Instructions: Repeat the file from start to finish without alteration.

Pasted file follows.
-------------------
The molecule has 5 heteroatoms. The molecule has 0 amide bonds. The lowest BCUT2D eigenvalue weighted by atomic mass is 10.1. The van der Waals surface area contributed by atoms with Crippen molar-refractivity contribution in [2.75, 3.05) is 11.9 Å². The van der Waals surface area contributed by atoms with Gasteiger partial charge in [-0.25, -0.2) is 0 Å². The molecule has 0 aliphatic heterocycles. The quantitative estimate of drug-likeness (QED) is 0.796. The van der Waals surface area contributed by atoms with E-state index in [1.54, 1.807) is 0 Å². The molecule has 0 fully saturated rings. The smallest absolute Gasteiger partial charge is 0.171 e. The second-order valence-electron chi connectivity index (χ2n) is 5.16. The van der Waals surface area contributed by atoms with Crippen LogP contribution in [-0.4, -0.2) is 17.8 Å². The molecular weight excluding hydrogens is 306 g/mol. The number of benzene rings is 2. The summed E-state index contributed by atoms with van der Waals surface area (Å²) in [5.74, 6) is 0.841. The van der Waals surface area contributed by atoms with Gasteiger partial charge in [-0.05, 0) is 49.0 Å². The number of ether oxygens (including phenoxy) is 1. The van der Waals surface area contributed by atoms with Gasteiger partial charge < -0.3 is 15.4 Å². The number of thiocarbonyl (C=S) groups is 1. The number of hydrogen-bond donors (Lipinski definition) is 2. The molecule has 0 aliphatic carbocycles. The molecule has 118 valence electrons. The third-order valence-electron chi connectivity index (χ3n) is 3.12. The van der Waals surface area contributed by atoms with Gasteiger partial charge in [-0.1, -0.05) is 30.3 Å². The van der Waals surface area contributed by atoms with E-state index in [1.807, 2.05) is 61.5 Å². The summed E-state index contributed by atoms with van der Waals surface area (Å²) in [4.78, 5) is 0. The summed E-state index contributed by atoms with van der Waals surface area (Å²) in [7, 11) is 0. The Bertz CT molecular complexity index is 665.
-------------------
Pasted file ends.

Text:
The molecule has 5 heteroatoms. The molecule has 0 amide bonds. The lowest BCUT2D eigenvalue weighted by atomic mass is 10.1. The van der Waals surface area contributed by atoms with Crippen molar-refractivity contribution in [2.75, 3.05) is 11.9 Å². The van der Waals surface area contributed by atoms with Gasteiger partial charge in [-0.25, -0.2) is 0 Å². The molecule has 0 aliphatic heterocycles. The quantitative estimate of drug-likeness (QED) is 0.796. The van der Waals surface area contributed by atoms with E-state index in [1.54, 1.807) is 0 Å². The molecule has 0 fully saturated rings. The smallest absolute Gasteiger partial charge is 0.171 e. The second-order valence-electron chi connectivity index (χ2n) is 5.16. The van der Waals surface area contributed by atoms with Crippen LogP contribution in [-0.4, -0.2) is 17.8 Å². The molecular weight excluding hydrogens is 306 g/mol. The number of benzene rings is 2. The summed E-state index contributed by atoms with van der Waals surface area (Å²) in [5.74, 6) is 0.841. The van der Waals surface area contributed by atoms with Gasteiger partial charge in [-0.05, 0) is 49.0 Å². The number of ether oxygens (including phenoxy) is 1. The van der Waals surface area contributed by atoms with Gasteiger partial charge < -0.3 is 15.4 Å². The number of thiocarbonyl (C=S) groups is 1. The number of hydrogen-bond donors (Lipinski definition) is 2. The molecule has 0 aliphatic carbocycles. The molecule has 118 valence electrons. The third-order valence-electron chi connectivity index (χ3n) is 3.12. The van der Waals surface area contributed by atoms with Gasteiger partial charge in [-0.1, -0.05) is 30.3 Å². The van der Waals surface area contributed by atoms with E-state index in [1.807, 2.05) is 61.5 Å². The summed E-state index contributed by atoms with van der Waals surface area (Å²) in [4.78, 5) is 0. The summed E-state index contributed by atoms with van der Waals surface area (Å²) in [7, 11) is 0. The Bertz CT molecular complexity index is 665.